How Ukraine became a testbed for Western weapons and battlefield innovation

Last fall, as Ukraine won back large swaths of territory in a series of counterattacks, it pounded Russian forces with American-made artillery and rockets. Guiding some of that

artillery was a homemade targeting system that Ukraine developed on the battlefield. A piece of Ukrainian-made software has turned readily available tablet computers and

smartphones into sophisticated targeting tools that are now used widely across the Ukrainian military. The result is a mobile app that feeds satellite and other

intelligence imagery into a real-time targeting algorithm that helps units near the front direct fire onto specific targets. And because it’s an app, not a piece of hardware, it’s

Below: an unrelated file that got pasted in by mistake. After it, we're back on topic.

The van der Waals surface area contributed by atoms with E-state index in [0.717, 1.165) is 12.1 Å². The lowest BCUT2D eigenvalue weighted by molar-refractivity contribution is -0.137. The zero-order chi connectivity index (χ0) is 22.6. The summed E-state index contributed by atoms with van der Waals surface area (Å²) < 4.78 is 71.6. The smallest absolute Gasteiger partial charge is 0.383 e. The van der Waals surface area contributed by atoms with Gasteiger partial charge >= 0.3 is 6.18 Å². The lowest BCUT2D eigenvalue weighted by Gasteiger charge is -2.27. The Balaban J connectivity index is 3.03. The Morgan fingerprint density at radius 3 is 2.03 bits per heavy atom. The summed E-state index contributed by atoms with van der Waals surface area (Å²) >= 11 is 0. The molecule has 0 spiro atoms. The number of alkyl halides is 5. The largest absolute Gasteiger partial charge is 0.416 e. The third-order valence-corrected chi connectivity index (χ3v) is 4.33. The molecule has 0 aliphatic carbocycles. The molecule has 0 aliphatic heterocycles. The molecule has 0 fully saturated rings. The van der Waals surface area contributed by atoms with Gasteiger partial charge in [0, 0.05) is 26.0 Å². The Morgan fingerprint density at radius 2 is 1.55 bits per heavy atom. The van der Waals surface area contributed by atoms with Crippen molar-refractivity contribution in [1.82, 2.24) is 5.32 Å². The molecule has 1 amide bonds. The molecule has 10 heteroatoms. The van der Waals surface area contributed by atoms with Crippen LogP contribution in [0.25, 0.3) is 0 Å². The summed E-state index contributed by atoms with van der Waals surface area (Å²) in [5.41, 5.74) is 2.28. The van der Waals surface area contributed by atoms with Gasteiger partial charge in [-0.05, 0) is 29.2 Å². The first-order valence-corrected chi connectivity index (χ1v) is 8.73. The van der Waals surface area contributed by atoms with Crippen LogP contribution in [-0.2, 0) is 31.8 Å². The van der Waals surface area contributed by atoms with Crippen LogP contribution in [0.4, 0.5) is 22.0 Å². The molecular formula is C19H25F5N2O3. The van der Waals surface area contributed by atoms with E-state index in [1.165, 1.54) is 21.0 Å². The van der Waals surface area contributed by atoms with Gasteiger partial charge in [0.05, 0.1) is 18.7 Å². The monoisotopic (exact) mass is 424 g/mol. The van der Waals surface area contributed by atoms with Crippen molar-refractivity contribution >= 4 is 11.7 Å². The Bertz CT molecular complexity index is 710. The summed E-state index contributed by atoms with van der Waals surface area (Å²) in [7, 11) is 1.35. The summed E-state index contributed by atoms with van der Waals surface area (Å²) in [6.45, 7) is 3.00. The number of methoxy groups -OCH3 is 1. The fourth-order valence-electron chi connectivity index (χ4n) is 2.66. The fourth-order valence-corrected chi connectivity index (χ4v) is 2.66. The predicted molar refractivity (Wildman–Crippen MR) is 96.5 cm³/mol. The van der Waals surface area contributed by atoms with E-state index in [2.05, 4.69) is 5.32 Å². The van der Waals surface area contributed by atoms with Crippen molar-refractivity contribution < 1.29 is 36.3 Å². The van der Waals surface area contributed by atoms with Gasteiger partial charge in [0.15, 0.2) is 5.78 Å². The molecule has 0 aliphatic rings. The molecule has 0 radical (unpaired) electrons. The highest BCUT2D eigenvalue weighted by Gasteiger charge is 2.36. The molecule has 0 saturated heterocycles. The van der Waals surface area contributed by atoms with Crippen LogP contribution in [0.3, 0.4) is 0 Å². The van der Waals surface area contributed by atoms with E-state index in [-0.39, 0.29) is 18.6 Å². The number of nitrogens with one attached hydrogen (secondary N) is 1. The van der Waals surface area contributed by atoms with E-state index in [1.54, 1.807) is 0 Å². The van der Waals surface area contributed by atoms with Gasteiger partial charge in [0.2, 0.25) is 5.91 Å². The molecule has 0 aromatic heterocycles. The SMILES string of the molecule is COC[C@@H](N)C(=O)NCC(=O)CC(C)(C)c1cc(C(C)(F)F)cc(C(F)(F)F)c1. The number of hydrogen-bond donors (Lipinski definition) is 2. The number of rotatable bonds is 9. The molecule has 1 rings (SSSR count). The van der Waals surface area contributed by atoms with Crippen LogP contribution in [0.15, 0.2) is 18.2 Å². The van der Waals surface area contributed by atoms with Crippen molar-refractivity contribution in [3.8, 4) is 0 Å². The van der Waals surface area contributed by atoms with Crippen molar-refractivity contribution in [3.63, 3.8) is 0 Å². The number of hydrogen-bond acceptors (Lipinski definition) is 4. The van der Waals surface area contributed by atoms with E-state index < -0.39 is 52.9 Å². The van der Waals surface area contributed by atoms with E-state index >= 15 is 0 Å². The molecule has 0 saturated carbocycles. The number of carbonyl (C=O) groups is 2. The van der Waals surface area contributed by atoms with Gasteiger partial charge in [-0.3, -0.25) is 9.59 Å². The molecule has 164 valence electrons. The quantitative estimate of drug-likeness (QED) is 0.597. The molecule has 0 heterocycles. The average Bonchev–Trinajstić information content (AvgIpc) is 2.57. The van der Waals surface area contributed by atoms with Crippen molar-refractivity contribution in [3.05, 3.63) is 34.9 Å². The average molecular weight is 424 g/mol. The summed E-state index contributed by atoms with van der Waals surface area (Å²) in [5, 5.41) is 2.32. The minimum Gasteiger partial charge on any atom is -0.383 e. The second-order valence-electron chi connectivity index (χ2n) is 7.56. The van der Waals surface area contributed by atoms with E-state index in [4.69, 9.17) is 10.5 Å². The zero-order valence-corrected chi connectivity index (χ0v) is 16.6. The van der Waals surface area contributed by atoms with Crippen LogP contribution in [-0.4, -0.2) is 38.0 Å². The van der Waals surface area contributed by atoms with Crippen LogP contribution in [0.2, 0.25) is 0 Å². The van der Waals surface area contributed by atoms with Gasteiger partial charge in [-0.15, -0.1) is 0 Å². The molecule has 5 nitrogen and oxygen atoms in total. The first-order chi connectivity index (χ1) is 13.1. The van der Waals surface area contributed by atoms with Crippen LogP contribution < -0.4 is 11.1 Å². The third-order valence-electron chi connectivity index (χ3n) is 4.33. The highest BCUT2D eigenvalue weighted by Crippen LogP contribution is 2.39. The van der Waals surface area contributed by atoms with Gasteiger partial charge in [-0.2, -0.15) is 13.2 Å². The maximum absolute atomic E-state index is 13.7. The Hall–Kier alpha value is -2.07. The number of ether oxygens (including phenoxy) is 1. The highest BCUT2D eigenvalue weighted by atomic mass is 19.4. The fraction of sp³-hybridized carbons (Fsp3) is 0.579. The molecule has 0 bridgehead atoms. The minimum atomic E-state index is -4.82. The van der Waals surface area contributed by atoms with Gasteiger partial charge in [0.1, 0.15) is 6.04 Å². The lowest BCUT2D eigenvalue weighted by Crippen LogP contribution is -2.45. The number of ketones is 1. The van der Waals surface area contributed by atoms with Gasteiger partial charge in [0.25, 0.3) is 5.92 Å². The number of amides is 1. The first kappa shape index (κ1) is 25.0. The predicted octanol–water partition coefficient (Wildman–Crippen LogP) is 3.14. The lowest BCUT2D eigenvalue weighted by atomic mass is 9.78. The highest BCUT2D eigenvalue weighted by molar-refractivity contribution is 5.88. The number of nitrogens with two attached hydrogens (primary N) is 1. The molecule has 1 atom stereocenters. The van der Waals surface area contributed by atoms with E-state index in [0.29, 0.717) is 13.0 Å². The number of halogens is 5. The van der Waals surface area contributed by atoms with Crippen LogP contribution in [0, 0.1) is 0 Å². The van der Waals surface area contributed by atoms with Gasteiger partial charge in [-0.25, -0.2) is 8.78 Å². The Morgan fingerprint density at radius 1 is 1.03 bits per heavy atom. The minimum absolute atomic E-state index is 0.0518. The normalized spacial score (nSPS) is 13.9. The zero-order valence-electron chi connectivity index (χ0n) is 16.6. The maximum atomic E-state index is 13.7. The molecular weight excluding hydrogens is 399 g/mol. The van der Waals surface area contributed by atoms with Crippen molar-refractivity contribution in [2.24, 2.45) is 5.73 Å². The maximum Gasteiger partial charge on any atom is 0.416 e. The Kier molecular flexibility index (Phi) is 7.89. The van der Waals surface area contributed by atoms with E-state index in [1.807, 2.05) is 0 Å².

easy to quickly update and upgrade, and available to a wide range of personnel. US officials familiar with the tool say it has been highly effective at directing Ukrainian

artillery fire onto Russian targets. The targeting app is among dozens of examples of battlefield innovations that Ukraine has come up with over nearly a year of war,

often finding cheap fixes to expensive problems. Small, plastic drones, buzzing quietly overhead, drop grenades and other ordinance on Russian troops. 3D printers now make

spare parts so soldiers can repair heavy equipment in the field. Technicians have converted ordinary pickup trucks into mobile missile launchers. Engineers have figured out how to

strap sophisticated US missiles onto older Soviet fighter jets such as the MiG-29, helping keep the Ukrainian air force flying after nine months of war. Ukraine has even

developed its own anti-ship weapon, the Neptune, based off Soviet rocket designs that can target the Russian fleet from almost 200 miles away.